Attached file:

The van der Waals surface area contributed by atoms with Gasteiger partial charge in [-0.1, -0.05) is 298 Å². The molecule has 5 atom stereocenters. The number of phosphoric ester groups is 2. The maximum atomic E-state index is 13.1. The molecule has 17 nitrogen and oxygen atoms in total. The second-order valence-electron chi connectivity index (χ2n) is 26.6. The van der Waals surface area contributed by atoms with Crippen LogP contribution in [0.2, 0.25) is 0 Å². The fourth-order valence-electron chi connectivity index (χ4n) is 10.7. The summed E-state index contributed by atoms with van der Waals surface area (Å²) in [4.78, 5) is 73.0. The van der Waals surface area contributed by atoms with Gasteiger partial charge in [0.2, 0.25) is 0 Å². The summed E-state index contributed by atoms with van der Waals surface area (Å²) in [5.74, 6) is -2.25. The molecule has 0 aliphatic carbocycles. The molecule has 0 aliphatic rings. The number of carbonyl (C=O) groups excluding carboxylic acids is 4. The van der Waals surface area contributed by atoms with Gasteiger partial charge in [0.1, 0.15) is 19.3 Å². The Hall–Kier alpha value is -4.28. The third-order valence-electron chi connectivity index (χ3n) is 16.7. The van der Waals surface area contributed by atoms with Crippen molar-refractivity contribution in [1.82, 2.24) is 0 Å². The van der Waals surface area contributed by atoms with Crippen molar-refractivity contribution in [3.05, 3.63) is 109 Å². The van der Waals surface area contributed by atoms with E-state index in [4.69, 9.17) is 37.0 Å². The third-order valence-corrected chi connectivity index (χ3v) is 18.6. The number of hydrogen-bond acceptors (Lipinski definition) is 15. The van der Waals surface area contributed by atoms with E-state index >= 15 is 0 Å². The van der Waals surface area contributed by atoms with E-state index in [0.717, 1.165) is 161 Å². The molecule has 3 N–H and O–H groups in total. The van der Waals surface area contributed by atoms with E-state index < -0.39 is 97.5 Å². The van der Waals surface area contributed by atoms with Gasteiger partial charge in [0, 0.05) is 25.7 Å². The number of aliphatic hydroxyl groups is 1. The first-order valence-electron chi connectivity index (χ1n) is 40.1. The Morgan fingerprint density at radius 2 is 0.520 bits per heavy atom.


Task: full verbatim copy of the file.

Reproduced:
The van der Waals surface area contributed by atoms with Gasteiger partial charge in [-0.1, -0.05) is 298 Å². The molecule has 5 atom stereocenters. The number of phosphoric ester groups is 2. The maximum atomic E-state index is 13.1. The molecule has 17 nitrogen and oxygen atoms in total. The second-order valence-electron chi connectivity index (χ2n) is 26.6. The van der Waals surface area contributed by atoms with Crippen LogP contribution in [0.2, 0.25) is 0 Å². The fourth-order valence-electron chi connectivity index (χ4n) is 10.7. The summed E-state index contributed by atoms with van der Waals surface area (Å²) in [4.78, 5) is 73.0. The van der Waals surface area contributed by atoms with Gasteiger partial charge in [0.2, 0.25) is 0 Å². The summed E-state index contributed by atoms with van der Waals surface area (Å²) in [5.74, 6) is -2.25. The molecule has 0 aliphatic carbocycles. The molecule has 0 aliphatic rings. The number of carbonyl (C=O) groups excluding carboxylic acids is 4. The van der Waals surface area contributed by atoms with Gasteiger partial charge in [0.1, 0.15) is 19.3 Å². The Hall–Kier alpha value is -4.28. The third-order valence-electron chi connectivity index (χ3n) is 16.7. The van der Waals surface area contributed by atoms with Crippen molar-refractivity contribution in [1.82, 2.24) is 0 Å². The van der Waals surface area contributed by atoms with Crippen molar-refractivity contribution in [3.05, 3.63) is 109 Å². The van der Waals surface area contributed by atoms with E-state index in [4.69, 9.17) is 37.0 Å². The third-order valence-corrected chi connectivity index (χ3v) is 18.6. The number of hydrogen-bond acceptors (Lipinski definition) is 15. The van der Waals surface area contributed by atoms with E-state index >= 15 is 0 Å². The van der Waals surface area contributed by atoms with E-state index in [0.717, 1.165) is 161 Å². The molecule has 3 N–H and O–H groups in total. The van der Waals surface area contributed by atoms with E-state index < -0.39 is 97.5 Å². The van der Waals surface area contributed by atoms with Gasteiger partial charge in [0, 0.05) is 25.7 Å². The number of aliphatic hydroxyl groups is 1. The first-order valence-electron chi connectivity index (χ1n) is 40.1. The Morgan fingerprint density at radius 2 is 0.520 bits per heavy atom.